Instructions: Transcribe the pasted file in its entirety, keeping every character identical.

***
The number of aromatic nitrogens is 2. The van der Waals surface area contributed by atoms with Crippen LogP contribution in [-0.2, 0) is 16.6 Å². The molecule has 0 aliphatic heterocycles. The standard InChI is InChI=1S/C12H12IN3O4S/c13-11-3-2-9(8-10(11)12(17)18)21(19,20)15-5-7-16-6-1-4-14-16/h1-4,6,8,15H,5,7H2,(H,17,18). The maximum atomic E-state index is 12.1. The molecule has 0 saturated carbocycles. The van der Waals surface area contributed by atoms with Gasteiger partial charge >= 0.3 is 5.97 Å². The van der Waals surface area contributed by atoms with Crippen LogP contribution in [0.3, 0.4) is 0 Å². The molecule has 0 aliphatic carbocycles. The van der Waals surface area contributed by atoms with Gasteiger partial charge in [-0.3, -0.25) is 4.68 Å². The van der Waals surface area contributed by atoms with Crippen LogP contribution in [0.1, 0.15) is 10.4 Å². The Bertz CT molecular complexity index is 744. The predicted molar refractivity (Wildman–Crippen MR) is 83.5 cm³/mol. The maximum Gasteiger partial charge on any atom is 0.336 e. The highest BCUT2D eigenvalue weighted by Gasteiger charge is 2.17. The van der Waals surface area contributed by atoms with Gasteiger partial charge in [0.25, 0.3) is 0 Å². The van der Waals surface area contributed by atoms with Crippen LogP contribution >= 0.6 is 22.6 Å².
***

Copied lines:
The number of aromatic nitrogens is 2. The van der Waals surface area contributed by atoms with Crippen LogP contribution in [-0.2, 0) is 16.6 Å². The molecule has 0 aliphatic heterocycles. The standard InChI is InChI=1S/C12H12IN3O4S/c13-11-3-2-9(8-10(11)12(17)18)21(19,20)15-5-7-16-6-1-4-14-16/h1-4,6,8,15H,5,7H2,(H,17,18). The maximum atomic E-state index is 12.1. The molecule has 0 saturated carbocycles. The van der Waals surface area contributed by atoms with Gasteiger partial charge >= 0.3 is 5.97 Å². The van der Waals surface area contributed by atoms with Crippen LogP contribution in [0.3, 0.4) is 0 Å². The molecule has 0 aliphatic carbocycles. The van der Waals surface area contributed by atoms with Gasteiger partial charge in [-0.3, -0.25) is 4.68 Å². The van der Waals surface area contributed by atoms with Crippen LogP contribution in [0.1, 0.15) is 10.4 Å². The Bertz CT molecular complexity index is 744. The predicted molar refractivity (Wildman–Crippen MR) is 83.5 cm³/mol. The maximum Gasteiger partial charge on any atom is 0.336 e. The highest BCUT2D eigenvalue weighted by Gasteiger charge is 2.17. The van der Waals surface area contributed by atoms with Gasteiger partial charge in [0.25, 0.3) is 0 Å². The van der Waals surface area contributed by atoms with Crippen LogP contribution >= 0.6 is 22.6 Å².